Prada: The New Rules of the Game
A magisterial performance at Prada, in the finest collection so far from the duo of Miuccia Prada and Raf Simons. Yet, a darkly bizarre moment where fashion fought to be relevant on a day of infamy in the Ukraine.
The show in Milan was quite brilliant - a reinterpretation of the house’s codes which nonetheless looked very fresh and very new. The mood elsewhere was dark.
A show staged on the day of Russia’s invasion of Ukraine, an attack which visibly affected the atmosphere of most of the audience. Nonetheless, that did not prevent a huge gang of teenagers gathering outside the Prada Foundation in industrial south Milan, to mobile phone stars like Kim Kardashian as she entered the show.
Many of the component parts in the collection were classical Prada: felt wool; burnished leather; strass and just-below-the-knee lengths. Though, with a new quotient of naughty new transparency, and a sexy but stern mood.
Yet, the defining look were spy-coat leather coats and jackets. Dramatic cool chic which suddenly had become ominous.
“I am glad the show went well. But I was much more worried about what is happening in Ukraine. Hopefully the western sanctions can help bring down this Russian government,” said Miuccia.
Back on the catwalk, the mood was stern yet sexy from opening look, with Kaia Gerber in a white ribbed canoe-shirt, over a skirt made of a triple band of black nylon, anthracite silk and transparent lurex, over which was sprinkled abstract flowers. The design duo showed a dozen variations on this theme all the way to the final look. In a show that featured a gang of veteran supes - Liya Kebede, Élise Crombez, and Hannelore Knut – all of them owning the space.
Plus, you just know, the house will sell thousands of those t-shirt tops, even if for a winter collection it was a somewhat skimpy attire.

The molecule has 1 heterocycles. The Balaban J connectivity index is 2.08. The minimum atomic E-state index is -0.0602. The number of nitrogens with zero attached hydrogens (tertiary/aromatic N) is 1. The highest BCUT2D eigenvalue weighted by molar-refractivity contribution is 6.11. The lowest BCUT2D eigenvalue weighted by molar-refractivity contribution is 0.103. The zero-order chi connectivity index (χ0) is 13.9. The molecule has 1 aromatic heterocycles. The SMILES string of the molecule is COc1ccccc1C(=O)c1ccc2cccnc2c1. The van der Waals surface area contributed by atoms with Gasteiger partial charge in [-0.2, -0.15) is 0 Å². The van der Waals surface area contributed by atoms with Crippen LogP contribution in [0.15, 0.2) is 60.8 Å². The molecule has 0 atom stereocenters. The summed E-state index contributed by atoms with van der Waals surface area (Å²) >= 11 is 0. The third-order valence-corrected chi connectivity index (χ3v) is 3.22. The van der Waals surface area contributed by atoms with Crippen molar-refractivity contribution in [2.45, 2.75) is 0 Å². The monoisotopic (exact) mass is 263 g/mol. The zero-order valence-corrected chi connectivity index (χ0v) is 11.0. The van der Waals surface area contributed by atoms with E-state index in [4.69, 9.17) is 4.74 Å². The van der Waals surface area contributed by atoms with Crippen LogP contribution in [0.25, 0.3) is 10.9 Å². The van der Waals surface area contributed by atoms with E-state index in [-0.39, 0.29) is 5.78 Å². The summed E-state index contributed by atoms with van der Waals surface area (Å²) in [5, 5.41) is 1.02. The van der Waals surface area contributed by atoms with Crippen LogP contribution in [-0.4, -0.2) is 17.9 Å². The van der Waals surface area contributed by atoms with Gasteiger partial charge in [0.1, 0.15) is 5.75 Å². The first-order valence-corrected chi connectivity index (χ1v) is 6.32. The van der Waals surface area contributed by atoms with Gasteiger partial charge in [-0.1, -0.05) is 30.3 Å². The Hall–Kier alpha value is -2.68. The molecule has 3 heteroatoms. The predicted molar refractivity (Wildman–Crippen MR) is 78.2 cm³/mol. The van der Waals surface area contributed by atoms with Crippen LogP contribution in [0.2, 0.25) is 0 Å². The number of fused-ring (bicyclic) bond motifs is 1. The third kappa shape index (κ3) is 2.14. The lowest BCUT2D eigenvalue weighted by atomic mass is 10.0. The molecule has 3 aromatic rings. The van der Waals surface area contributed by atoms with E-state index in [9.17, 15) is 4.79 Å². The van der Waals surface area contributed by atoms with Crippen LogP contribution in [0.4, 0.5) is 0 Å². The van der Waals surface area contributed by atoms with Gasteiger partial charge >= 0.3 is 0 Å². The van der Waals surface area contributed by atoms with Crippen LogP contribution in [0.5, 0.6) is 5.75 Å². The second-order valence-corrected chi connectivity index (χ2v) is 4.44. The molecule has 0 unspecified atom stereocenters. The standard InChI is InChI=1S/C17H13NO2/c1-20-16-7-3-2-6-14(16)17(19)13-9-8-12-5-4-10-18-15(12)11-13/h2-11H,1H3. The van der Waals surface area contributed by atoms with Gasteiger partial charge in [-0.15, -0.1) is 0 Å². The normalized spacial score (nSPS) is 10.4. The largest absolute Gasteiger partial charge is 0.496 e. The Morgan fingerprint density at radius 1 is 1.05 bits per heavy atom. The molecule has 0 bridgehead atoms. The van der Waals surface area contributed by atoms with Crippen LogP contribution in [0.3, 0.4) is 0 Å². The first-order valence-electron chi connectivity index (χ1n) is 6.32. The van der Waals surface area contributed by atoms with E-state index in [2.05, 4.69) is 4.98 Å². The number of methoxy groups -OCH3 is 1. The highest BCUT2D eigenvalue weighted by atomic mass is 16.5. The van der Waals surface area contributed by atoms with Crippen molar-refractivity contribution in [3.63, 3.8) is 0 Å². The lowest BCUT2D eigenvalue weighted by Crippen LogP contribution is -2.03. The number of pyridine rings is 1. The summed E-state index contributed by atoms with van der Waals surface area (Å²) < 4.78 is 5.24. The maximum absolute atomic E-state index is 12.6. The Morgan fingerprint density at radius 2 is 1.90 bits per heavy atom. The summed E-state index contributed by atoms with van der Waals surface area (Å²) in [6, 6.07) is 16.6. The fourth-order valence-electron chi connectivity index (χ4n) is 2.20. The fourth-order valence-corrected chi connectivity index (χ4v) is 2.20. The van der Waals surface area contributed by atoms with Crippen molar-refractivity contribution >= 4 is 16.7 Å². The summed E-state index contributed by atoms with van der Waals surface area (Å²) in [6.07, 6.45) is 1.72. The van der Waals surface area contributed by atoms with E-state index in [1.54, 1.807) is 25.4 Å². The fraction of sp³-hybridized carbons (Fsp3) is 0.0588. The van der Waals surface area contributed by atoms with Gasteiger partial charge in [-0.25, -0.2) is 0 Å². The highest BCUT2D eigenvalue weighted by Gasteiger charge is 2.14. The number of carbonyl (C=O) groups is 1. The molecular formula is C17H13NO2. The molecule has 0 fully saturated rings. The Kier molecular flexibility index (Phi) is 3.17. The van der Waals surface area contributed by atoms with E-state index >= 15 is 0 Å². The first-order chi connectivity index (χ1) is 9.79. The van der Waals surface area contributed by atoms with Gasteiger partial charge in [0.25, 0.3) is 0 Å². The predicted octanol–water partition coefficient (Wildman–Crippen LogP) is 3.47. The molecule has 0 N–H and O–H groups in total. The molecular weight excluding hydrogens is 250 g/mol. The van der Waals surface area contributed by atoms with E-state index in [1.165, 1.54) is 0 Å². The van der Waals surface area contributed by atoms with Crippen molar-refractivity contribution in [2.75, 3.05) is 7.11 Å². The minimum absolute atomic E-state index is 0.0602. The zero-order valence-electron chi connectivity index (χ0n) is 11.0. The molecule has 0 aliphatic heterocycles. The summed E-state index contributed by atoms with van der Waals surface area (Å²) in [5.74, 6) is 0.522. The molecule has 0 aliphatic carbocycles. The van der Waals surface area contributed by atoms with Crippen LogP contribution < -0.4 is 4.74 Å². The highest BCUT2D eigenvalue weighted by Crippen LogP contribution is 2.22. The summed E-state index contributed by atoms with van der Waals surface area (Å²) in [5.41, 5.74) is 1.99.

But the key component was the dynamic tailoring – in particular the voluminous, raglan shoulder, dark gray blazers and jackets. While for inclement weather a series of surgically cut Pacific-blue great coats finished with silver metal chains were hyper elegant.
Raf’s influence was also apparent in leather spy-coats – again cut as if two sizes too large, with 80s power shoulders – and made in hues of tobacco, royal blue and pink. However, the cover shot look was definitely the felt power coats, finished at the biceps with feathers
In a collection where upside down triangular logos were everywhere – from the front of t-shirts to the backs of spy-coats. The models appearing in waxed helmet-shaped hairdos.
However the show, staged in a cavernous green carpeted space, despite its great clothes, felt foreboding.
Through no fault of the designers, the show and collection echoed Jean Renoir’s 1939 'The Rules of the Game', a satirical comedy that captured the fatalistic mood as Europe drifted into WW2.
We know that fashion is about clothes. But not just that. If designers truly think of themselves as artists, as most of them do these days, then runway shows cannot be a comedy of manners in the current crisis.
If creators and their clothes become callous, like the figures in The Rules of the Fame then quite frankly our industry is lost.
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